Attendance dropped at San Diego County Fair this year, but people stayed longer and spent more

Lyndsay Preza has been coming to the San Diego County Fair for 14 years with her fiancé. The Fallbrook resident also used to come with her grandparents.

So he was delighted to see the exhibition return this summer after a two-year hiatus due to the pandemic.

“It’s nostalgic,” Preza said over a Bloody Mary with her mother on Sunday. “It’s fun, it’s a tradition. It’s nice to be back.”

One of San Diego’s favorite traditions will come to an end on Monday. The 21-day exhibition lasted six days shorter than in 2019, and daily attendance was down from what it was before the onset of COVID-19. (In 2021, the 22nd Ward Agricultural Association hosted a scaled-down event called HomeGrownFun, without the middle and fewer other attractions.)

But people stayed longer and spent more at the fair this year, said Jennifer Hellman, fair spokeswoman.

“It’s so awesome. It’s so much fun to have everyone back … everyone’s in a really good mood, I can tell you that,” Hellman said.

People ride the Tilt-A-Whirl at the San Diego County Fair.

(Ariana Drehsler/For The San Diego Union-Tribune)

This year attendance rounded to a daily average of 46,000, down 19% from 56,700 in 2019.

Two days before the close of the fair, the total attendance was 848,146. In 2019, the total attendance reached 1,531,199 over 27 days.

This year’s numbers met officials’ goals, which had been set lower than in 2019, in part because of supply chain issues nationwide and staff shortages, Hellman said.

“We were still a little bit uncertain about the pandemic, with the staff shortages and the supply shortages and all that stuff,” Hellman said. “We didn’t know what we could handle.”

It was difficult for fair officials to get enough paper to print daily programs and maps, brochures and tickets, Hellman said. Several show suppliers had labor shortages, so things like ribbons, trophies and buckles used for show awards took longer than usual to obtain.

And this year only about 1,000 people worked at the fair, compared to more than 2,400 in 2019.

“Everybody is working a lot harder,” Hellman said. “We just had to do things smarter.”

The Big Top Swinger at the San Diego County Fair

The Big Top Swinger at the San Diego County Fair.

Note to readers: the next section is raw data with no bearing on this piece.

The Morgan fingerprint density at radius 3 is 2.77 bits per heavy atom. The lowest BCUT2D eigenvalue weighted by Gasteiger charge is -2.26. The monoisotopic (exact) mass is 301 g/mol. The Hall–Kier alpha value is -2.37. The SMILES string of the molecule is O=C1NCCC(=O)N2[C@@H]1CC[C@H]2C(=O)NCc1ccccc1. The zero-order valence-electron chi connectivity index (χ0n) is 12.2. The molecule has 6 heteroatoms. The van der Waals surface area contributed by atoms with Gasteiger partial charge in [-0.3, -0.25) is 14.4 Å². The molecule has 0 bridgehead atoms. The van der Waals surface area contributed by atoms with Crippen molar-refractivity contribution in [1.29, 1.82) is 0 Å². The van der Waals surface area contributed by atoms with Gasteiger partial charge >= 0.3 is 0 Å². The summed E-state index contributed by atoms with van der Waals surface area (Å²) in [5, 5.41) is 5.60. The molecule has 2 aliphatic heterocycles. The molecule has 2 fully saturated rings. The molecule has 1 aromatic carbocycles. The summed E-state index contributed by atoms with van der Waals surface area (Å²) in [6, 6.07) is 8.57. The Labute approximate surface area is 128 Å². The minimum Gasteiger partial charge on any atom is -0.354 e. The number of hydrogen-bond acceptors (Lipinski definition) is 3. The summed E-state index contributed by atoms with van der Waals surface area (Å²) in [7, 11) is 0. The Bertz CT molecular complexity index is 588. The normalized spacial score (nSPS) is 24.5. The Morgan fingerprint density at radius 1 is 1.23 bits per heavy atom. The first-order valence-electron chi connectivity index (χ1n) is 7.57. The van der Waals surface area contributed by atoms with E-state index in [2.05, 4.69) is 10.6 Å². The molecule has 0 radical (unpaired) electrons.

(Ariana Drehsler/For The San Diego Union-Tribune)

To make do with the smaller staff, fair officials outsourced some services, including planning and medical services, Hellman said.

Hellman also noted that far fewer free trade show tickets were given out this year, and the discount sales shifted from in-person sales at grocery stores to online discount codes.

While participation is down, fair spending has reached new heights. In 2019, there was one day when concession spending exceeded $1 million. This year, there have been at least four days where that milestone has been reached, according to Hellman.

“I really think people missed it,” Hellman said. “I really think people were missing … the things that feel normal about their family.”

On Sunday, hundreds of people lined up at the fair’s gates before they opened. By noon, Interstate 5 North was lined with cars queuing to get into parking lots.

People walk at the San Diego County Fair

The ticket line at the Ferris wheel.

(Ariana Drehsler/For The San Diego Union-Tribune)

Upon entering the front gates, guests were greeted with the smell of smoky turkey legs roasting in the sun and kettle corn popping. The fair’s main avenue was lined with food vendors boasting fried and sweet treats galore, including bacon-wrapped chicken, giant cinnamon rolls, fried Oreos, funnel cakes, chili waffle fries, fried frog legs and Krispy Kreme ice cream sandwiches.

Families carried children and strollers, young students gathered in small groups and couples walked hand in hand.

Fairgoers said they came for the atmosphere, perfect San Diego weather, an array of food and drink, and time to spend with family and friends.

Mira Mesa resident Jeanette Alvarado has been coming to the fair for more than 10 summers, even driving down from Imperial Valley when she lived there.

“We have ours (in Imperial Valley), but this one is much bigger,” said Alvarado, who came to the fair with her boyfriend, Kevin Herrera.

The food offerings were a big draw for Alvarado and others. one of her favorites is the corn dog. She and Herrera have a tradition of taking photos in the photo booth. On Sunday morning, they drank a Blue Moon drink and a hard orange passion fruit kombucha while listening to a band on the Paddock stage.

“I feel like I have a part of my summer comeback,” Alvarado said.

In the middle of the San Diego County Fair

Midway games at the San Diego County Fair.

(Ariana Drehsler/For The San Diego Union-Tribune)

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Attendance dropped at San Diego County Fair this year, but people stayed longer and spent more Source link Attendance dropped at San Diego County Fair this year, but people stayed longer and spent more

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